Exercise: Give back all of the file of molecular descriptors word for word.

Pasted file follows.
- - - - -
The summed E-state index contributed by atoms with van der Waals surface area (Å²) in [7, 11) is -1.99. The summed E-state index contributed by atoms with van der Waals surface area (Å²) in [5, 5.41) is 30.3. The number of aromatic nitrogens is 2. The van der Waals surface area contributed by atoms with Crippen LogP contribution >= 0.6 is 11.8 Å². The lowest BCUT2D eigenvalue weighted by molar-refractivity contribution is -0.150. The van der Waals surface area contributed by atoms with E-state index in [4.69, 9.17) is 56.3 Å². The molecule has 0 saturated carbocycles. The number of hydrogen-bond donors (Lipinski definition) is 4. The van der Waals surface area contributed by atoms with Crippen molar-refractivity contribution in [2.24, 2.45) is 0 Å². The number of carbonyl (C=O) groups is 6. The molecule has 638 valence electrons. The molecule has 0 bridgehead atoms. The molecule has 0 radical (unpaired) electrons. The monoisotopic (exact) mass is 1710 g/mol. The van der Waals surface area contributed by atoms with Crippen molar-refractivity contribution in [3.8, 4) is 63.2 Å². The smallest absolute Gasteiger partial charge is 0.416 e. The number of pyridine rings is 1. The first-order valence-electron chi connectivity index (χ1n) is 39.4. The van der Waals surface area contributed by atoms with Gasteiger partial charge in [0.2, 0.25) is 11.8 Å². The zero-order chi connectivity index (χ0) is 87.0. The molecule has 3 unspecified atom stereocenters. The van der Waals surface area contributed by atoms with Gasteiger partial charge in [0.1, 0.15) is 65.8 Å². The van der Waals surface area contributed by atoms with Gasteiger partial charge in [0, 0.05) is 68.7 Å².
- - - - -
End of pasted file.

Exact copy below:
The summed E-state index contributed by atoms with van der Waals surface area (Å²) in [7, 11) is -1.99. The summed E-state index contributed by atoms with van der Waals surface area (Å²) in [5, 5.41) is 30.3. The number of aromatic nitrogens is 2. The van der Waals surface area contributed by atoms with Crippen LogP contribution >= 0.6 is 11.8 Å². The lowest BCUT2D eigenvalue weighted by molar-refractivity contribution is -0.150. The van der Waals surface area contributed by atoms with E-state index in [4.69, 9.17) is 56.3 Å². The molecule has 0 saturated carbocycles. The number of hydrogen-bond donors (Lipinski definition) is 4. The van der Waals surface area contributed by atoms with Crippen molar-refractivity contribution in [2.24, 2.45) is 0 Å². The number of carbonyl (C=O) groups is 6. The molecule has 638 valence electrons. The molecule has 0 bridgehead atoms. The molecule has 0 radical (unpaired) electrons. The monoisotopic (exact) mass is 1710 g/mol. The van der Waals surface area contributed by atoms with Crippen molar-refractivity contribution in [3.8, 4) is 63.2 Å². The smallest absolute Gasteiger partial charge is 0.416 e. The number of pyridine rings is 1. The first-order valence-electron chi connectivity index (χ1n) is 39.4. The van der Waals surface area contributed by atoms with Gasteiger partial charge in [0.2, 0.25) is 11.8 Å². The zero-order chi connectivity index (χ0) is 87.0. The molecule has 3 unspecified atom stereocenters. The van der Waals surface area contributed by atoms with Gasteiger partial charge in [0.1, 0.15) is 65.8 Å². The van der Waals surface area contributed by atoms with Gasteiger partial charge in [0, 0.05) is 68.7 Å².